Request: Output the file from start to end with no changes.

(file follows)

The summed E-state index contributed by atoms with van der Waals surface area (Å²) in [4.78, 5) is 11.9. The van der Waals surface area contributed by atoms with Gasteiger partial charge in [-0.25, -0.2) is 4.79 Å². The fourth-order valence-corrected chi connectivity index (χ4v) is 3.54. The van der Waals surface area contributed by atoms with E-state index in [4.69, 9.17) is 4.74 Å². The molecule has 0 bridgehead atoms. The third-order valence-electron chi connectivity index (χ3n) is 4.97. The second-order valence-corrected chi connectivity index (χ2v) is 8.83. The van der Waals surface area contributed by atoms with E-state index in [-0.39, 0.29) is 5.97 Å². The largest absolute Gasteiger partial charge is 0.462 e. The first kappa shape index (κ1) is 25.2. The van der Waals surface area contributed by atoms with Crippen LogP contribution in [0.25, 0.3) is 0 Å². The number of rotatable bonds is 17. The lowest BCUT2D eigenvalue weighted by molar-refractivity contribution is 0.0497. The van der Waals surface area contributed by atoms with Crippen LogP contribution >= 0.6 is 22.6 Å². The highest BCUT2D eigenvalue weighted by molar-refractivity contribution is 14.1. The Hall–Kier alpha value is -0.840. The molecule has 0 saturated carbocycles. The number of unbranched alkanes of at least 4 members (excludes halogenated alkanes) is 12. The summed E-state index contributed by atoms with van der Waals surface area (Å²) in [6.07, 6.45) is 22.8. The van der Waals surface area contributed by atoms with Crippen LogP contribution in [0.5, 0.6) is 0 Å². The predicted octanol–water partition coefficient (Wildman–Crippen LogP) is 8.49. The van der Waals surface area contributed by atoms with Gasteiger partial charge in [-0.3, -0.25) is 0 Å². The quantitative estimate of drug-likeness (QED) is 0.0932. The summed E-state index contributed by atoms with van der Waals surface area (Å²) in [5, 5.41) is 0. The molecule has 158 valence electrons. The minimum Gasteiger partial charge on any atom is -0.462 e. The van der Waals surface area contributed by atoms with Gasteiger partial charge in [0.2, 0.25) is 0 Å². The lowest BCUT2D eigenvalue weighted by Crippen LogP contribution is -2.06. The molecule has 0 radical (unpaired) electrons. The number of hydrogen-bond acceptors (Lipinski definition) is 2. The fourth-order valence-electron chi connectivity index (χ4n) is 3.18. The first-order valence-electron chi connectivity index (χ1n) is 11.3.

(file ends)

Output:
The summed E-state index contributed by atoms with van der Waals surface area (Å²) in [4.78, 5) is 11.9. The van der Waals surface area contributed by atoms with Gasteiger partial charge in [-0.25, -0.2) is 4.79 Å². The fourth-order valence-corrected chi connectivity index (χ4v) is 3.54. The van der Waals surface area contributed by atoms with E-state index in [4.69, 9.17) is 4.74 Å². The molecule has 0 bridgehead atoms. The third-order valence-electron chi connectivity index (χ3n) is 4.97. The second-order valence-corrected chi connectivity index (χ2v) is 8.83. The van der Waals surface area contributed by atoms with E-state index in [-0.39, 0.29) is 5.97 Å². The largest absolute Gasteiger partial charge is 0.462 e. The first kappa shape index (κ1) is 25.2. The van der Waals surface area contributed by atoms with Crippen LogP contribution in [0.25, 0.3) is 0 Å². The number of rotatable bonds is 17. The lowest BCUT2D eigenvalue weighted by molar-refractivity contribution is 0.0497. The van der Waals surface area contributed by atoms with Crippen LogP contribution >= 0.6 is 22.6 Å². The highest BCUT2D eigenvalue weighted by molar-refractivity contribution is 14.1. The Hall–Kier alpha value is -0.840. The molecule has 0 saturated carbocycles. The number of unbranched alkanes of at least 4 members (excludes halogenated alkanes) is 12. The summed E-state index contributed by atoms with van der Waals surface area (Å²) in [6.07, 6.45) is 22.8. The van der Waals surface area contributed by atoms with Crippen LogP contribution in [0.5, 0.6) is 0 Å². The predicted octanol–water partition coefficient (Wildman–Crippen LogP) is 8.49. The van der Waals surface area contributed by atoms with Gasteiger partial charge in [-0.3, -0.25) is 0 Å². The quantitative estimate of drug-likeness (QED) is 0.0932. The summed E-state index contributed by atoms with van der Waals surface area (Å²) in [5, 5.41) is 0. The molecule has 158 valence electrons. The minimum Gasteiger partial charge on any atom is -0.462 e. The van der Waals surface area contributed by atoms with Gasteiger partial charge in [0.2, 0.25) is 0 Å². The lowest BCUT2D eigenvalue weighted by Crippen LogP contribution is -2.06. The molecule has 0 radical (unpaired) electrons. The number of hydrogen-bond acceptors (Lipinski definition) is 2. The fourth-order valence-electron chi connectivity index (χ4n) is 3.18. The first-order valence-electron chi connectivity index (χ1n) is 11.3.